The night of July fourth, the skyline was filled with bright lights as a low rumble could be heard in the distance. Large firework shows as well as small residential fireworks lit up the night sky. In preparation for the evening, many people spent the day doing last minute shopping for cookouts and entertainment. Danny Sabra however, stopped by the 402 Arts Collective for a short interview. He walked through the doors and sat down in one of the green chairs eager to share a little bit about himself.
Danny is currently one of sixteen Artist Instructors at the 402 Arts Collective. He has been apart of the 402 for about a year now and he is currently teaching guitar, viola, violin, fiddle, harmonica, mandolin, music theory and music composition. It would be an understatement to say that Danny is well versed in string instruments category but he would say otherwise. Humble in nature, Danny opens up about his childhood and the struggles he faces with being a professional musician.

“I have lived in the Dundee area for most of my life. I love that side of town. It is beautiful and centrally located. The main drag, Underwood, used to be completely forested but recently they cut all the trees down and put in new sidewalks,” said Danny with a slight disappointed look on his face. “Dundee used to look old and well established and now it looks like everything else. You can see little graffiti trees painted on the sidewalk in protest,” he chuckled. “I guess if they don’t hurry up and replant some trees they’ll have to change the street name to just Under.”

Danny Sabra grew up in the area as an only child. His parents have always had a huge influence over his musical career. “My mom is a piano teacher. When I was four or five-years-old we would ‘write music’ together. I would scribble on a piece of paper then hand it to her. She would then take it and play something on the piano and tell me that I wrote it. Honestly that really encouraged me to try out music at a young age.” Although he regrets not learning piano, Danny describes his parents have watched him learn violin, harmonica, guitar, and other folk instruments.

As a young homeschooler, Danny had the opportunity to really devote a lot of his time to learning the in’s and out’s of music. “I started taking violin lessons at age twelve which is remarkably late for most. Some parents start their kids out at age three or four. I took lessons from Mr. Lyon for about 7-years. In classical music, specifically in the string community, there is the old school style and the new school style. He was one of the last people to partake in the old school style.” Danny believes the main focus of the old teaching style is based on the idea to prepare the student for the reality of the music world. Danny learned how to receive constructive criticism and he tells the 402 that he grew a lot during those seven years. “When I started college at the University of Nebraska Omaha however, my professors were completely different.”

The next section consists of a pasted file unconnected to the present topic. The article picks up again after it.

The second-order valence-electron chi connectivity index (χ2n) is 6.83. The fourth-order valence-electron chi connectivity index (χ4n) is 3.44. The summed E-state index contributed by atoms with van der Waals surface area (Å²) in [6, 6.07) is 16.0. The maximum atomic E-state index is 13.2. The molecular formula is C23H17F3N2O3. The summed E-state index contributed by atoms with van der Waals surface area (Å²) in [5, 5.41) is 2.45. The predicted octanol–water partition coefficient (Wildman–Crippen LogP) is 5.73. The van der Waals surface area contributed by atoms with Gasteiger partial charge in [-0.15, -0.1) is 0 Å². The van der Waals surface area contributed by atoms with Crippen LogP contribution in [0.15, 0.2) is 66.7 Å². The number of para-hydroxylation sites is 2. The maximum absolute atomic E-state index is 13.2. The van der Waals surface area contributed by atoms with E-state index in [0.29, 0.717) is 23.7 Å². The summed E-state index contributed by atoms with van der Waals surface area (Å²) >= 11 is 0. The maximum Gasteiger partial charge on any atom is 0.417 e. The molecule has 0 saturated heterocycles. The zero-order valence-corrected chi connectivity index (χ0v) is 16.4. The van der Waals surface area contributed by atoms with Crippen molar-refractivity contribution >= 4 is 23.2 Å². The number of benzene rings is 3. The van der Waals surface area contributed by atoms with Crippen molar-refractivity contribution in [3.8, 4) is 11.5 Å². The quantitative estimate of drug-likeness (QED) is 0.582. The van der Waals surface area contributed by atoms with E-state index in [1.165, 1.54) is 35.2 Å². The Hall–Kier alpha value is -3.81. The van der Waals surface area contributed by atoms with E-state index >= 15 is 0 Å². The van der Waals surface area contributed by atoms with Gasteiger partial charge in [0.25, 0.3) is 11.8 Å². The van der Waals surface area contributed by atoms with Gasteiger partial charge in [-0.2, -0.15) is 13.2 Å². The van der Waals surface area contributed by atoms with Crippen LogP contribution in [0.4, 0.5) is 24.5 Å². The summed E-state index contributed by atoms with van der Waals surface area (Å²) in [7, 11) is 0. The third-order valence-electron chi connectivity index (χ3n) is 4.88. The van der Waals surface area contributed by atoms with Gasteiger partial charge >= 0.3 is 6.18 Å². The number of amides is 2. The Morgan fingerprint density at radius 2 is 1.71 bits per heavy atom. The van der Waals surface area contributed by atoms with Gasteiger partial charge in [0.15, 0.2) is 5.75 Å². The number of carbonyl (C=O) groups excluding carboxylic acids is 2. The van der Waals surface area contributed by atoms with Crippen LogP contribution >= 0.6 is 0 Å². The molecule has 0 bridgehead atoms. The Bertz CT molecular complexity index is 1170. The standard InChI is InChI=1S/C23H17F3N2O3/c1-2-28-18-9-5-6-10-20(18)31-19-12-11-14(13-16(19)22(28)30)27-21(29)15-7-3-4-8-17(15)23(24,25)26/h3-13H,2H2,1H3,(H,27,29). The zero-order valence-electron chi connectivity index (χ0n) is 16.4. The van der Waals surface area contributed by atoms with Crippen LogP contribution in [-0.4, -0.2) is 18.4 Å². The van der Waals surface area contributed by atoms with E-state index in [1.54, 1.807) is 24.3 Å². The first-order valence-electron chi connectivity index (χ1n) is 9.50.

Suddenly Danny had found himself thrown into a work environment that was focused on encouragement. “This made me feel really weird at first,” describes Danny. Studying violin performance and music composition, Danny experienced that dog eat dog world environment at music school. Due to this environment, he began to develop an obsession for success. From that desire he began to experience an extreme form of performance anxiety. “It never mattered how prepared I was for a performance, I always struggled. I would have memory lapses, my technique would fall apart, my hands would shake and I had the feeling that I was having a heart attack.” As Danny wrapped up his college years, he suddenly realized he tied this desire for success to the value of his person.

“I was so focused on being loved by all. I also wanted everyone to like my music. It crushed me in the end. I am still learning. To this day I worry about what people think about my performances. I always have to remind myself that music is a gift that is meant to be shared.”

As a music instructor, Danny sees this germ attack some of his students. Many students develop a fear of failure before they have even learned fundamental skills.

“It doesn’t matter how good you are or how invested you are in music, life is bigger than music.”

Although that seems like a simple idea, it is easy to get lost in the desire or need to be successful.

Danny has been teaching since he was in high school. He tells the 402 that teaching just kind of fell into his lap. “I started when I was in high school. We were at the music store and we saw a friend from the homeschool group and she said, ‘Will you teach my son how to play harmonica?’ I told her that I would. So this little kid started coming to my house and we would sit at the dinner table for half an hour and practice. That was my first student,” describes Danny. He tells the 402 that he had attended a guitar class around this time as well. “The teacher suddenly quit the class. She recommended me to be the teacher before she left. So I started teaching a bunch of my homeschool buddies how to play guitar.”

Sabra participated in the Omaha Area Youth Orchestra (OAYO) as a youth. He later taught at OAYO. He currently teaches at several places around Omaha including University of Nebraska Omaha as an adjunct professor as well as the 402. “I have learned a lot from teaching,” says Danny. Danny is not only an experienced composer and talented artist, he is also a fantastic teacher.

Sabra believes that no matter if you are an amateur or a professional artist, you are never to great to learn. He tells his students the quote,

“The day that you feel like you have arrived is the same day you have stopped being an artist.”

 

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